My husband says, “what do you want to do?” Boy was that a loaded question. I wanted him to somehow miraculously make this all go away and somehow take care of it all on his own, but obviously that wasn’t going to happen. So I sweetly say, (hey, I’m recounting this story I can tell it however I want to…) “what the hell else can we do, we have to go over there.” To which he says, “yeah, I guess. They’re in the basement so we can knock on the windows.” Yes. Yes, THAT’S what we’re going to do. We are going to drive over there at 3:00 in the morning, sneak around to the backyard and knock on the basement windows. Not only will we scare the shit out of the boys, but we very well might get shot in the process. Yes, that sounds like a smashing idea, honey.
So what exactly does one wear to casually stop by a friend’s house, unexpectedly in the middle of the night? No, really, I’d like to know. Because after trying on multiple outfits I settled on a cute but casual pair of black capri’s and my black Under Armour hoodie (just in case we had to employ my husband’s idea to sneak around the backyard it would be harder to shoot me in dark clothing).
We pulled out of our driveway at 3:11 and pulled into their driveway at 3:18. I asked my husband to go to the door because I was feeling too emotional. I handed him a bag of Skittles as he got out of the car, because, after all, if the reason we drove all the way over there in the middle of the night and woke their whole family up was because Medium had dangerously low blood sugar, then we should probably bring some life-saving sugar. (I guarantee you my husband did not think of this. Score two points for me.)
As soon as I heard Blondie’s dad’s voice, I burst into tears. (This is why I stayed in the car.) At that moment, I knew he would be safe. We were here, we had sugar. We could do whatever we needed to do to make sure he was safe. I cried in relief. I cried in remorse feeling so badly that we had to wake them so dramatically out of bed. I cried in shame (at some point during all of this my scared and panicked self thought it would be a good idea to text Medium and tell him he would never spend the night anywhere ever again. I texted him that we had been trying for an hour to call all of them. What kind of monster tries to make their 14 year-old feel bad about a disease they can do nothing about??) Have I mentioned that diabetes has taken a toll on all of my relationships??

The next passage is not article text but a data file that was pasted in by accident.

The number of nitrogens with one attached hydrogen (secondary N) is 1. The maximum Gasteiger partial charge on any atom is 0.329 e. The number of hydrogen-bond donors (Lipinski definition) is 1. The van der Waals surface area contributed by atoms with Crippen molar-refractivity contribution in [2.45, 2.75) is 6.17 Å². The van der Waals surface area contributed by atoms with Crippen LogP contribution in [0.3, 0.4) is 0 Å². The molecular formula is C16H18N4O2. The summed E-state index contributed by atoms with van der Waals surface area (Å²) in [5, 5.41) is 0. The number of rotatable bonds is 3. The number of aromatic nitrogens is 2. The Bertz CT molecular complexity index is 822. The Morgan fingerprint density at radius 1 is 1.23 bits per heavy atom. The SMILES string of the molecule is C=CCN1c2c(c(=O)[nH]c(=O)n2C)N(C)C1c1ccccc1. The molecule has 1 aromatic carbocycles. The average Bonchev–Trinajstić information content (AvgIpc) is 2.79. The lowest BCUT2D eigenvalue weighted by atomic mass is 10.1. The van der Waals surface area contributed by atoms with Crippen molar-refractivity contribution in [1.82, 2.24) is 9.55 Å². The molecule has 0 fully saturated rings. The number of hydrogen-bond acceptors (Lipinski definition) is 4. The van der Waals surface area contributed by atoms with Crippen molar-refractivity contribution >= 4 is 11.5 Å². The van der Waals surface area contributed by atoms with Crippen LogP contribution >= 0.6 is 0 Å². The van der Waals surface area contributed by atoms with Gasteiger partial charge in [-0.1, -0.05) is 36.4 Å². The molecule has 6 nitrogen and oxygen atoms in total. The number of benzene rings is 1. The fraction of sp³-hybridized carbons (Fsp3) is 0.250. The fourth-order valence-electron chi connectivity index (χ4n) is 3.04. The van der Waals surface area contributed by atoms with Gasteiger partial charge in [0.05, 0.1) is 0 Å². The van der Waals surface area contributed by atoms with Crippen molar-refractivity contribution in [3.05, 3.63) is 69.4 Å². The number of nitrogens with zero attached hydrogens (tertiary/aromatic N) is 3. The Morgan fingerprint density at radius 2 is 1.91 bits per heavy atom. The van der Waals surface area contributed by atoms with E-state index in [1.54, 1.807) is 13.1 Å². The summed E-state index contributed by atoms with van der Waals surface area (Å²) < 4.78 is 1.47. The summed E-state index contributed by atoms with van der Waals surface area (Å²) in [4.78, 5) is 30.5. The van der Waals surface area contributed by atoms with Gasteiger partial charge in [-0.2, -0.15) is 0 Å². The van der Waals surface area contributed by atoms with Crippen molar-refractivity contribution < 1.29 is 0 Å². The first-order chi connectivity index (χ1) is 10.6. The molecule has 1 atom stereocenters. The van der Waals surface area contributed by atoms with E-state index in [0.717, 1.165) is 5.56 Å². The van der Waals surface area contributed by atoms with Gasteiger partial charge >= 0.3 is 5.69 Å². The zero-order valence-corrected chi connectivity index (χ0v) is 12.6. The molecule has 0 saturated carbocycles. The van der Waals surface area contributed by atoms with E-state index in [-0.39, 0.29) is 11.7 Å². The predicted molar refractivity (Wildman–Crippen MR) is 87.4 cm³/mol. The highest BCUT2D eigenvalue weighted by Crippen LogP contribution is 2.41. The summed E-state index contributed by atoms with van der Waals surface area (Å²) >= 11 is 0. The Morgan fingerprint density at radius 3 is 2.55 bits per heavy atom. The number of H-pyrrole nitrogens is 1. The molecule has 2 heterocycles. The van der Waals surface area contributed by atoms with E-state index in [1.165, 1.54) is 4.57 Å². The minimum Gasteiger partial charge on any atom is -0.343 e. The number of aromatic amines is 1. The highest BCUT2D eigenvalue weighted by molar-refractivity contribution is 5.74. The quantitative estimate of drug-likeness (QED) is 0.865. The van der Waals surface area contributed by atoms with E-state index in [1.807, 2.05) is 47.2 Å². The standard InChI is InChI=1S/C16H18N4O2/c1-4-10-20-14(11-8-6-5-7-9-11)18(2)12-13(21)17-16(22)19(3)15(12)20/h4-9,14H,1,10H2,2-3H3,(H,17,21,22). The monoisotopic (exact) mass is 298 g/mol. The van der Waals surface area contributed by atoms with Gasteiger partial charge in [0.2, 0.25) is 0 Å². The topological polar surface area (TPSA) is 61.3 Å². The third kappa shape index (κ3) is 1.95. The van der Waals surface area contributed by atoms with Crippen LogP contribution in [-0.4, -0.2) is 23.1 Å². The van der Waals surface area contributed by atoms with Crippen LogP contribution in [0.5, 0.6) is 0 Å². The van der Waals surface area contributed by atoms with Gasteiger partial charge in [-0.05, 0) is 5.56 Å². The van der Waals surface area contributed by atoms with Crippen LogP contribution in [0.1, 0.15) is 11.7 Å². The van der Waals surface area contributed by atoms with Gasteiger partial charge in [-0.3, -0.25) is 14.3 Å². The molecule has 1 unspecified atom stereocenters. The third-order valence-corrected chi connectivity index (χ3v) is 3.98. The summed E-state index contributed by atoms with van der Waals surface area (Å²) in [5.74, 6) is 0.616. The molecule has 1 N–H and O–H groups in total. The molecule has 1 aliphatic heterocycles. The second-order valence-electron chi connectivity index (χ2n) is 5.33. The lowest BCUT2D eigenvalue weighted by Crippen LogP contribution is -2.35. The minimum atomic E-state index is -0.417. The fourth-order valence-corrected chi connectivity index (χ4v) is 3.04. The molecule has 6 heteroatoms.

Mama and Papa Blondie felt so bad that they didn’t hear their phones. Which made me cry even more because they are such awesome people and I HATE that they have to be inconvenienced at all with any of this. I was never mad at them, not even for a second. I was only ever mad at diabetes (and a little mad at my husband for not knowing what kind of idiot he was). Mama Blondie stood in her driveway, wrapped in a blanket chatting with us at 3:30 in the morning like it was the most normal thing in the world while I hoped she couldn’t see the tears streaming down my face. Now I’m going to feel even more burdening when Medium wants to spend the night over there thinking they aren’t going to get good sleep because they are going to keep their ringers on and worry about him.
Everything turned out fine. A finger stick revealed he was 108–a perfect blood sugar number. He ate the Skittles and, of course, wanted to stay. I wanted to put him in the car, bring him home and put him in bed with me where I could keep my hand on his beating chest to make sure he was alive, but I acquiesced.
I cried all the way home.
I hate diabetes.
This is how I imagine, EXACTLY, of how I would react if I had a kid with T1D-exactly!! You are the unsung hero in your son’s life. Even if he sees you as the annoying, mean Mom that you HAVE to be. I bet every other T1D Mom can relate to every word of this. You are doing a fantastic job-don’t ever let your head tell you otherwise. You are my hero!!
I know EXACTLY how you feel. I could have written this myself. Type 1 more than sucks and I hate it with every fiber of my being. It has affected every relationship in my life and especially my relationship with my Type 1 daughter. I also hate sleepovers because of diabetes. I do everything in my power to have them at my house. It makes me feel controlling and crazy but I don’t care. After a night like that you don’t want them out of your sight. I’m glad that medium has blondie and his parents who know this disease and how serious it is. You only reply get that when diabetes has come uninvited into your loved one’s home.
I hate diabetes too. We just passed the four-year mark with my 10 year old daughter, and just one year on the pump with CGM. I feel every word you have written (especially about how every single aspect of my life has been affected by this disease) right down to my very soul. Welcome back. Thank you for sharing. You’re not alone.